A call by Hong Kong activists in Australia to relocate the 2022 Winter Olympics away from China to a country not tarnished by genocide and human right abuses has been knocked back by the International Olympic Committee (IOC).
Australia-Hong Kong Link, a group that supports democracy, freedom, rule of law, and human rights in Hong Kong, told The Epoch Times that while the Winter Olympics is an important event for athletes, China was not a suitable host country given the communist regime’s human rights abuses and lack of respect for other nations.
“The Olympics is supposed to be an event that signifies and promotes cohesion in the global society. With the attitude and behaviours shown by Beijing as of late, it is clear that these are not values it prioritises to uphold,” a spokesperson from Australia-Hong Kong Link said. “To allow Beijing to continue as host of the upcoming games is to condone its actions by providing it with both economic benefits and symbolic international approval.”
The group said the IOC should boycott Beijing as the Winter Olympics host and relocate the Games to another location that was not tarnished by these issues.
The IOC responded by noting they had raised human rights and other Games-related issues with Chinese Communist Party (CCP) officials in China.
In a statement to The Epoch Times, a spokesperson from the IOC said: “These issues were and are raised with the government and local authorities. We received assurances that the principles of the Olympic Charter will be respected in the context of the Games. We will continue to discuss Games-related issues with the organisers as part of the Games preparation process.”
Quoting from a twenty-one-year-old statement by the IOC on its choice for China to host the 2008 Olympics, the IOC spokesperson said the IOC and the Games must remain neutral when it comes to global political issues, given the Games are the only event that brings the entire world together to participate in peaceful competition.
“They are the most powerful symbol of unity in all our diversity that the world knows. In our fragile world, the power of sport to bring the whole world together, despite all the existing differences, gives us all hope for a better future,” the IOC said. “Awarding the Olympic Games to a National Olympic Committee (NOC) does not mean that the IOC agrees with the political structure, social circumstances or human rights standards in its country.”
The IOC spokesperson said that it upholds the human rights enshrined in both the Fundamental Principles of the Olympic Charter and its Code of Ethics and noted that the boycotts of the Moscow 1980 and Los Angeles 1984 Olympics only hurt the athletes who were blocked from attending.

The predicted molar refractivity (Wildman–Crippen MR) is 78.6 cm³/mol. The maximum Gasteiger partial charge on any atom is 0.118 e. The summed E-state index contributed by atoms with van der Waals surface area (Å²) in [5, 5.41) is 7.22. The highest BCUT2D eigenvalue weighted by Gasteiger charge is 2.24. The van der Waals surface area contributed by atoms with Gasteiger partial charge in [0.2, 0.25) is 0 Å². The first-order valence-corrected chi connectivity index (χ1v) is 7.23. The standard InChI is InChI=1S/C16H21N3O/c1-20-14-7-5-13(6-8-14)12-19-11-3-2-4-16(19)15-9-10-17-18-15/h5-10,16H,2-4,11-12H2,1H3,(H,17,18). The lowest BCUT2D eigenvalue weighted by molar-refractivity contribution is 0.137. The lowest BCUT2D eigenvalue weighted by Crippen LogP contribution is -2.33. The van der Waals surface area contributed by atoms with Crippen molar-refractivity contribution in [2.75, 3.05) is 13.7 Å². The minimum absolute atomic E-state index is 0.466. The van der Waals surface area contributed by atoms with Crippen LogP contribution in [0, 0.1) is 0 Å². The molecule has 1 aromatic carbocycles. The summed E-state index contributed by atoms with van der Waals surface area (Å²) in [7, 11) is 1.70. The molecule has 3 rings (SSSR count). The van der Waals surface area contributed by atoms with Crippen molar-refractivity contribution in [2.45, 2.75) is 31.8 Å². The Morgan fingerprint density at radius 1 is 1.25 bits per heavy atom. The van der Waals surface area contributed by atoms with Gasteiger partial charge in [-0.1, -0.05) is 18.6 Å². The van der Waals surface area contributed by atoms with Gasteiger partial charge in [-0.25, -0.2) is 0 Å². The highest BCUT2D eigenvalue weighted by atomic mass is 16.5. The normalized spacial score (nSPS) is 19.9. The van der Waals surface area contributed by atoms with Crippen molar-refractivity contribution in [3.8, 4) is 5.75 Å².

“These two boycotts destroyed the dreams and careers of thousands of athletes from all over the world and deprived those athletes of their rights, but they never achieved any of the political objectives intended by the governments,” the IOC said.
However, a China expert has questioned the IOC’s claim of neutrality.
Gordon Chang, author of “The Coming Collapse of China,” noted in a recent interview with The Epoch Times that the IOC had previously employed the Games as a vehicle to symbolise international disapproval in 1964 when the IOC barred South Africa from participating in the 1964 Summer Olympics in Tokyo because of its apartheid policies.
The government policies meant that only white South African athletes were allowed to represent the country.
Chang said China should be similarly barred because “a significant population in China are not allowed to participate in sport” because they are either being persecuted or being held in internment camps.
“We do not need another 1936 Olympics,” Chang said, referring to when Nazi Germany hosted the Games. “We don’t need another 2008 Olympics, which basically promoted totalitarianism with those ghastly displays. We do not need to do this again.”
There is growing international pressure on the IOC from politicians and human rights groups in the United Kingdom, the United States, and Canada to move the Olympic Games to an alternate location or boycott the event.
Former U.S. Ambassador to the United Nations Nikki Haley said in a recent op-ed for Fox News: “Ignoring China’s evil actions is no way to stop those actions in the future, much less make progress on other critical security and economic issues.”
“If the United States boycotts the Winter Olympics, it will send an unmistakable message that China’s tyranny and threats are unacceptable,” Haley said. “It will show that actions have consequences.”